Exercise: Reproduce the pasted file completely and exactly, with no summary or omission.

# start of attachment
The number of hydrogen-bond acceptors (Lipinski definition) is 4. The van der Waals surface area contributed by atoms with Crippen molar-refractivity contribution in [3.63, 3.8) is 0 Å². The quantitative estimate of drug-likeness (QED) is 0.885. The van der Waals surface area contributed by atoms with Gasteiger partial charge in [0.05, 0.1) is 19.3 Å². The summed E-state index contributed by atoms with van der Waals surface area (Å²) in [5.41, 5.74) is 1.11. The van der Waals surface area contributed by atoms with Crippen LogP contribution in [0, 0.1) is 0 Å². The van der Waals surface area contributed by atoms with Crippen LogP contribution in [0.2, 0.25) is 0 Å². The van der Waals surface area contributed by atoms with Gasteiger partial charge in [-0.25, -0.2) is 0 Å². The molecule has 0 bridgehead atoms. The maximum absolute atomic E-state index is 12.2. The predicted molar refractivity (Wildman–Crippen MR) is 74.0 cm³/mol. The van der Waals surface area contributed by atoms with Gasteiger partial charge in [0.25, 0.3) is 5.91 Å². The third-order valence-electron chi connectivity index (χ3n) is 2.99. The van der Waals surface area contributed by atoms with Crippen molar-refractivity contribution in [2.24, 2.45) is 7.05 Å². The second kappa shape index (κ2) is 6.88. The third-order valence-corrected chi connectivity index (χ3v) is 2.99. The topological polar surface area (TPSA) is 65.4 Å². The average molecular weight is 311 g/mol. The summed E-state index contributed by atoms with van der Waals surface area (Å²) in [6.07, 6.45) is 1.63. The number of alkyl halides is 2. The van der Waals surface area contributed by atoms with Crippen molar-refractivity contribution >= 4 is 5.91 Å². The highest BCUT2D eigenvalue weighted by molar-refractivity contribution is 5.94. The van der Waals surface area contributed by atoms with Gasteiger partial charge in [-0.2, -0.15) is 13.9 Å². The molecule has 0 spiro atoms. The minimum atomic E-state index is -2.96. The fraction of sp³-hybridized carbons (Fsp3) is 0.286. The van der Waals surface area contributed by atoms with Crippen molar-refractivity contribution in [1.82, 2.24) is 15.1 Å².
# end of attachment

The number of hydrogen-bond acceptors (Lipinski definition) is 4. The van der Waals surface area contributed by atoms with Crippen molar-refractivity contribution in [3.63, 3.8) is 0 Å². The quantitative estimate of drug-likeness (QED) is 0.885. The van der Waals surface area contributed by atoms with Gasteiger partial charge in [0.05, 0.1) is 19.3 Å². The summed E-state index contributed by atoms with van der Waals surface area (Å²) in [5.41, 5.74) is 1.11. The van der Waals surface area contributed by atoms with Crippen LogP contribution in [0, 0.1) is 0 Å². The van der Waals surface area contributed by atoms with Crippen LogP contribution in [0.2, 0.25) is 0 Å². The van der Waals surface area contributed by atoms with Gasteiger partial charge in [-0.25, -0.2) is 0 Å². The molecule has 0 bridgehead atoms. The maximum absolute atomic E-state index is 12.2. The predicted molar refractivity (Wildman–Crippen MR) is 74.0 cm³/mol. The van der Waals surface area contributed by atoms with Gasteiger partial charge in [0.25, 0.3) is 5.91 Å². The third-order valence-electron chi connectivity index (χ3n) is 2.99. The van der Waals surface area contributed by atoms with Crippen molar-refractivity contribution in [2.24, 2.45) is 7.05 Å². The second kappa shape index (κ2) is 6.88. The third-order valence-corrected chi connectivity index (χ3v) is 2.99. The topological polar surface area (TPSA) is 65.4 Å². The average molecular weight is 311 g/mol. The summed E-state index contributed by atoms with van der Waals surface area (Å²) in [6.07, 6.45) is 1.63. The number of alkyl halides is 2. The van der Waals surface area contributed by atoms with Crippen molar-refractivity contribution >= 4 is 5.91 Å². The highest BCUT2D eigenvalue weighted by molar-refractivity contribution is 5.94. The van der Waals surface area contributed by atoms with Gasteiger partial charge in [-0.2, -0.15) is 13.9 Å². The molecule has 0 spiro atoms. The minimum atomic E-state index is -2.96. The fraction of sp³-hybridized carbons (Fsp3) is 0.286. The van der Waals surface area contributed by atoms with Crippen molar-refractivity contribution in [1.82, 2.24) is 15.1 Å².